Being solo. Overall, I’m so happy here. I ride my bike through town, yelling Adios to all the people I know, stopping by shops and chatting and laughing, loving it.

But sometimes I remember how alone I am. I usually eat alone. I’m alone at night. I’m developing a habit of talking to myself that I have to check if the windows are open. I say “Mm-hmm” to when I agree with the person talking on my podcasts. The long space next to me in bed is filled with books laid open, my ipod and its cords, my computer.

And that can get hard. But other people, with children and dogs and jobs, would say they’d love to have a little cabin in the middle of South America to just be in alone, to read and cook and eat and enjoy music and do whatever the hell they want.

So when I feel down, I never let it last long. And when I am that person with the kids and the dogs and the errands, I’ll try to see the best in that too.

Dec. 10: But today...
In the cyber cafe and it´s pouring rain outside, so guess I´ll write a little bit. I have other blogs at home to up load, so I´ll add them to this post later.

I´ll just say what I did today:
So the Festival of Ao Poí, the local craft, starts this weekend. I have about six people coming to stay in my two-room house, so I´m slightly stressed. Oh yeah, and I´m out of money, my credit card is expired, and I tried to remember the pin to my ATM card so many times that I locked the card up. So life´s a little tricky.

This morning I went to Villarica to pick up a hair curler, some makeup and other things. Then I realized how broke I was and just got some food.

I was also charged a 20 mil naiveté tax: A while ago when they delivered my furniture, I didn´t have exact change and gave the guy 20 mil extra. I told him to tell his boss that I would be back to buy more furniture and he could just take 20 off then. So I went into today to buy a new plastic chair (clumsy tax: 40 mil for standing on a chair and breaking it). And, surprise, the boss knew nothing of the 20 mil.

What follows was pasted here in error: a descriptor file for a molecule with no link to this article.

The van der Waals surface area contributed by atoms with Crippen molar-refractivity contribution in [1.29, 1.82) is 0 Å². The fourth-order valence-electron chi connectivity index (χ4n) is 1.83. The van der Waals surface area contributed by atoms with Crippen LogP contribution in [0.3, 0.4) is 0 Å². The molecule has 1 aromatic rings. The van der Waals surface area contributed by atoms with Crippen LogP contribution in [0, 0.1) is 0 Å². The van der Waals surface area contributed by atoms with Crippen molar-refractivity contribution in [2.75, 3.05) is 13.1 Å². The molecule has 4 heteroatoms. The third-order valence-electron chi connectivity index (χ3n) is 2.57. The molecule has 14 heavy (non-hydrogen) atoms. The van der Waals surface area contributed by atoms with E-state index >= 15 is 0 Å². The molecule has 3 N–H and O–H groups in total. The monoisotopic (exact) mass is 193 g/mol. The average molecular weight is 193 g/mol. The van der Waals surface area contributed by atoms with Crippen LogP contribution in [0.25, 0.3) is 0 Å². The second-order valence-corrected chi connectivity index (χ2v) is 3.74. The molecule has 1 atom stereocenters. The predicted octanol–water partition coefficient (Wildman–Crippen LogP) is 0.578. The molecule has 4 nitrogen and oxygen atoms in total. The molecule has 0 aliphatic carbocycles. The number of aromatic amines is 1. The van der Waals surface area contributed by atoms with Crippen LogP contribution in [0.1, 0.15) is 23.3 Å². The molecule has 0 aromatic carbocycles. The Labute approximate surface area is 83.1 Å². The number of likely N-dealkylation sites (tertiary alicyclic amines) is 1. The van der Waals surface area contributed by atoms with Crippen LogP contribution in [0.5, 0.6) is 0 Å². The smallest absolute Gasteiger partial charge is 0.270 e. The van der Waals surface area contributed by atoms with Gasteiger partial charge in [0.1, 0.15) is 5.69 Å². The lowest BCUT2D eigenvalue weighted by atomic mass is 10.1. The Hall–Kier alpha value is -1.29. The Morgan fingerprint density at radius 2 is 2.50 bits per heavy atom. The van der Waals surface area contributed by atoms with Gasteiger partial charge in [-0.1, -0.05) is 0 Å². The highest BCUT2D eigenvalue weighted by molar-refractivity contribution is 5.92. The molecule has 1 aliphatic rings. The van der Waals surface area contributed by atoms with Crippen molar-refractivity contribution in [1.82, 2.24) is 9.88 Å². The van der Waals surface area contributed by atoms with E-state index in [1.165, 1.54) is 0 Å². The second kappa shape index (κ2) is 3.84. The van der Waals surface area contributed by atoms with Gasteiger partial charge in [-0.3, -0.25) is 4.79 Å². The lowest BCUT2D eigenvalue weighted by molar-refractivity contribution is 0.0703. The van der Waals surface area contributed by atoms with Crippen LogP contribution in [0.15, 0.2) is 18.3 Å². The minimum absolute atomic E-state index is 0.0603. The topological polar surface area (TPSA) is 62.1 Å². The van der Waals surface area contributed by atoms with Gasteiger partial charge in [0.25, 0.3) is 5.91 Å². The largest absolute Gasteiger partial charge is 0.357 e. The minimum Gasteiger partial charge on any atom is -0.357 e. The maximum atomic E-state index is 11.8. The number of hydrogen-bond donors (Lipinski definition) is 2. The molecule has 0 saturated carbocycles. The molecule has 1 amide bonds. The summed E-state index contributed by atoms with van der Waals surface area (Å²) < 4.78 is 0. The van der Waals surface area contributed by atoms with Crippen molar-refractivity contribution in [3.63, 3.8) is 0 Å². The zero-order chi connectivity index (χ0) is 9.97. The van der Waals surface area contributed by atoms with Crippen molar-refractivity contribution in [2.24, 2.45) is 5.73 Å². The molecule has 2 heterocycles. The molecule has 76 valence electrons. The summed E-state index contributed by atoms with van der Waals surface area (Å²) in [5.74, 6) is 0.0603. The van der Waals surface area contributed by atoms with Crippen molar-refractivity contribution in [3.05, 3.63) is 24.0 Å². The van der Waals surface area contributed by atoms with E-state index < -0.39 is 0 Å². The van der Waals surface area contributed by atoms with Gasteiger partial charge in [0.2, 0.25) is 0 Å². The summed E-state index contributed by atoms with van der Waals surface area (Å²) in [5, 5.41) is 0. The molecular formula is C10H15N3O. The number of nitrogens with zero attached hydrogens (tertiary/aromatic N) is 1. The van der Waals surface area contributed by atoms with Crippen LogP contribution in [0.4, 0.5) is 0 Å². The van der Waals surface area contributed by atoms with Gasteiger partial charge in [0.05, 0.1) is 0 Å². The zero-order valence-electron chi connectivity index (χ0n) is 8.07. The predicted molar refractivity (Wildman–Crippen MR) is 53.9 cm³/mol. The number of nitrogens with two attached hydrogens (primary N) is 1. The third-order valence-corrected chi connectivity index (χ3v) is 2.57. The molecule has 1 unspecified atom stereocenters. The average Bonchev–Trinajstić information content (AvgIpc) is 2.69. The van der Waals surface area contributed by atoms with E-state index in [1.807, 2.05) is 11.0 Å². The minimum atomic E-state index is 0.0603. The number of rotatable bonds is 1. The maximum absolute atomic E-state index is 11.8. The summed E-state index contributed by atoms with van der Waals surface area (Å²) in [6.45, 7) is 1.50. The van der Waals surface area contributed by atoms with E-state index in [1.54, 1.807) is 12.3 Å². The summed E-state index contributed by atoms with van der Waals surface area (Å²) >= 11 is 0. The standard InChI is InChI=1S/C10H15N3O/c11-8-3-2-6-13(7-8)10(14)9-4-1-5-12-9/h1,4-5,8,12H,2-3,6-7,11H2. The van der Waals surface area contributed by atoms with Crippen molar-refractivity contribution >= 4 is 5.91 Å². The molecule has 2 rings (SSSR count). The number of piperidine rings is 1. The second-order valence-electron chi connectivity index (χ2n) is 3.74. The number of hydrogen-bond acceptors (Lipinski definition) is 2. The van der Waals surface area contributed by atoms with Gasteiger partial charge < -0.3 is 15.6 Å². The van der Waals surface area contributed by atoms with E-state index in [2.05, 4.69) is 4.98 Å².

I had lunch with Brennan and Mary, the volunteers from Villarica. Then I went to the air-conditioned café attached to the grocery store to use internet there. I saw two girls sitting by the windows with huge packs, practically screaming out Peace Corps. I started talking to them and, yes, they were girls from the new group, meaning we´re not the newbies anymore. They´ve finished training and were on their way to their new sites.

I rode back in the little vans that run between Villarica and Yataity. My next door neighbors, who I consider to be my new host family, were on the bus. They had loaned me the chair that I broke, and they yelled at me for buying a new one, but I felt I should.

I had to bring some more fabric to the girl making my clothes for the Ao Poí fashion show, in her studio littered with fabric scraps. She made me a great black dress that I had to keep trying on. She´d mark it and then go to the machine and fix it and come back and I´d try it on again.

I had modeling practice at 3:30 for the Ao Poí fashion show. I did not know this stuff would be so serious when I agreed to do it. Ok, so I would have done it anyway, if only for my friend Kati as some kind of full circle conclusion to our addiction to the reality tv series America´s Next Top Model. I am one step closer to being Paraguay´s next top model.